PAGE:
From soaring in airplanes to climbing foreign mountaintops, these veterans reached new heights both in and out of the service.
Three Oaks Assisted Living & Memory Care
Edward Spencer was born on the South Side of Chicago in October of 1923. After graduating from Kelly High School, he spent two years at the Illinois Institute of Technology. While working for Bell & Thorn, he became a certified tool and die maker. In 1945, he was drafted into the Army and shipped to Fort Lewis, Washington. While at Fort Lewis, he and his army friend would have breakfast at the Service Club. One day as they sat down to have breakfast, Ed looked up and saw a pretty cashier. He said to his friend, “I’m going to marry that girl.”
So as the weeks and months went by Ed and Jean, that pretty cashier, dated. They enjoyed dancing, swimming and canoeing. Ed proposed to Jean, and they were married July 12, 1947, in Chicago. While in the Army, he served as a machine shop instructor, physical education instructor and mechanic in the car pool.
Ed started his tool and die business in Chicago in 1948. On March 31, 1949, their first child, Kandy Kay, a beautiful girl, was born. Later, they had two mischievous boys, Scott and Randy.
Ed’s business was doing very well and moved into a 15,000-square-foot facility. With the business well organized and succeeding, Ed found time to take up flying. He learned to fly in a Piper J-3 Cub and earned his pilot’s license in 1952. He has always loved flying and had several airplanes. He and Jean have flown on many long trips. He has served as nation chief for the YMCA Indian guides and as mayor of Oakwood Hills, Illinois. In 1979, Ed moved his business to Carpentersville, Illinois, where Scott, his oldest son, joined him. They now occupy 75,000 square feet and employ 55 people. Ed and Jean moved into Three Oaks Assisted Living & Memory Care in September 2013.
Ed’s beautiful wife Jean passed away on September 19, 2015, leaving behind her three children and their spouses, 14 wonderful grandchildren and 35 great-grandchildren. She is sorely missed.
Ed recently purchased an 1941 Piper J-3 Cub and is flying with a flight instructor who will check and sign his logbook. He and his son Randy, an airline pilot, plan to continue flying the Cub together.
Ed said, “The best thing we ever did as a family was join the Church of Jesus Christ of Latter-day Saints. It has brought us hope in eternal families.”
Westview at Ellisville Living & Memory Care
John Henrich was born in St. Louis, Missouri, on July 30, 1918. Married and a father of two, John was drafted into the Army in 1943 at age 25. Because many men the couple knew were being drafted at the time, it didn’t come as a surprise to John’s wife when he was drafted. He began his training at Camp Hale in Colorado. “I learned how to ski and maneuver the mountains,” he said. “I got really good at skiing.” From there, he was sent to Italy.
As part of the 10th Mountain Division, John was a “mule driver.” The mules were used to navigate the rugged terrain not accessible to vehicles because there were no roads. The mules carried the artillery used to clear the Germans from the mountains.
“At any given time, we had about 50 mules,” he said. “There was only one horse, but it was for the lieutenant. Everyone else had to walk alongside us. My division cleared the Germans from the mountains from Rome to Germany.” The group was constantly on the move and did not have a permanent base camp. Because of this, John had no contact with his family for the two years he spent in Italy.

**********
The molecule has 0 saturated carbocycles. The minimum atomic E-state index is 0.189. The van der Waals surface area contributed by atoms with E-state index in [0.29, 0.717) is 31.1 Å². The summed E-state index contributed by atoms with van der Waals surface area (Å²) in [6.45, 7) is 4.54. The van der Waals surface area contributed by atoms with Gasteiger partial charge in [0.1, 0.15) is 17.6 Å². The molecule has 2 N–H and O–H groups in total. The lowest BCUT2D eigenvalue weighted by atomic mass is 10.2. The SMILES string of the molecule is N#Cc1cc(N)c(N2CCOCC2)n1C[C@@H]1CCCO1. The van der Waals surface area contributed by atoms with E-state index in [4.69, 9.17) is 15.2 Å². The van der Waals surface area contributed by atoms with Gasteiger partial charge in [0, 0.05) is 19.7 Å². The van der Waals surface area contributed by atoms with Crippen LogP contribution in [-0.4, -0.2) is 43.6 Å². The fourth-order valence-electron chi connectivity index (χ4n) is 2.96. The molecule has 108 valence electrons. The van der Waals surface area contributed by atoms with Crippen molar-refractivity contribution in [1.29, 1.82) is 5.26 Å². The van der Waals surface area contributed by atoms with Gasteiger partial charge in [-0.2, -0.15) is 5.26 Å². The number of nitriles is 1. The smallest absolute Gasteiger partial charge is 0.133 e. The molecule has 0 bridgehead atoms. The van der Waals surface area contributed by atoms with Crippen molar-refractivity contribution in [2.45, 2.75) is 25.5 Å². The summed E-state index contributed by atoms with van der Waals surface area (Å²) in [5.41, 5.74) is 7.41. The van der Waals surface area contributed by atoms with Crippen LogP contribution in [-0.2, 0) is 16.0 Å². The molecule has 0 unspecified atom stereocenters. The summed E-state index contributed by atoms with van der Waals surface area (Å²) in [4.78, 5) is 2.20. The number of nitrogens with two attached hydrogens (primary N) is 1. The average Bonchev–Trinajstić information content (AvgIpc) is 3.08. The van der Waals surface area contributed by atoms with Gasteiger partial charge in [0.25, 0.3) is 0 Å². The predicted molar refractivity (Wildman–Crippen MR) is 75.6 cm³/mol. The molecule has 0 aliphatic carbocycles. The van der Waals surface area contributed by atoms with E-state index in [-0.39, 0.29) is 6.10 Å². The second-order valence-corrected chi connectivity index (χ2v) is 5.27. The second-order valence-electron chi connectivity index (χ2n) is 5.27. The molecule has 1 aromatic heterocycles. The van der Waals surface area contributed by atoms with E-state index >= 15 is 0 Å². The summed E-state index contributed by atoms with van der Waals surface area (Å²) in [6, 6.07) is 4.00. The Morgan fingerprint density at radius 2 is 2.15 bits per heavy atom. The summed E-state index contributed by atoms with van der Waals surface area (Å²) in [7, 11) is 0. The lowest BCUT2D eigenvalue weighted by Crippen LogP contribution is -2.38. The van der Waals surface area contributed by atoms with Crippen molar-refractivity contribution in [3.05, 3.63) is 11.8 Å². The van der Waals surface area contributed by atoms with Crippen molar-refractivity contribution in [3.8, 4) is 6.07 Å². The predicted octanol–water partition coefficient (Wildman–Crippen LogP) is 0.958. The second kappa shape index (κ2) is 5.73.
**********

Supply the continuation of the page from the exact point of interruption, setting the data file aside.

John was discharged in 1945 after the surrender. Prior to being drafted, John had put in his request to be a letter carrier for the U.S. Postal Service. About two weeks after returning home to St. Louis, he started work as a mail carrier and did that for 38 years before retiring.
Recently, John embarked on an Honor Flight trip to Washington, D.C., accompanied by his daughter. “I was the only World War II veteran who was on the trip,” he said. “Most everyone was from the Vietnam War or Korean War.” John’s favorite part of the trip was getting to see all the war memorials. “It was very touching and interesting,” he said. “It was well worth it, and I am glad that I was able to go after all these years.”
Thomas G. Dewerd
Pamilla Senior Living
Albuquerque, New Mexico
When Thomas Dewerd wanted to attend college in the early 1950s, he was first required to join the U.S. Air Force ROTC. There, Tom served four years and graduated as a 2nd lieutenant in 1955. After joining at age 22, he served his country for 21 years. Throughout his military career, Tom was stationed at a variety of bases in Tampa, Florida; Columbus, Ohio; and Big Spring, Texas.
Tom obtained his bachelor’s degree in business from the University of St. Thomas in St. Paul, Minnesota. After graduating college, he went through a year of pilot training and then continued on to strategic air command. Tom flew B-47 and B-52 aircrafts. The longest time Tom was away from his family during this tenure was when he served in Taiwan for a year and a half. Tom’s crew was the last crew to fly an airplane classified as a T-6.
One of Tom’s greatest achievements and the highest-ranked medal he received was a Distinguished Flying Cross medal for bombing without radar. Tom completed more than 130 missions throughout his military career and received approximately six air medals. Tom retired from the military at age 43 in Fort Worth, Texas.
Tom and his wife, Dianna, have two children — a daughter and a son. The couple’s daughter lives in Albuquerque, New Mexico, and their son is a graphic designer in New York.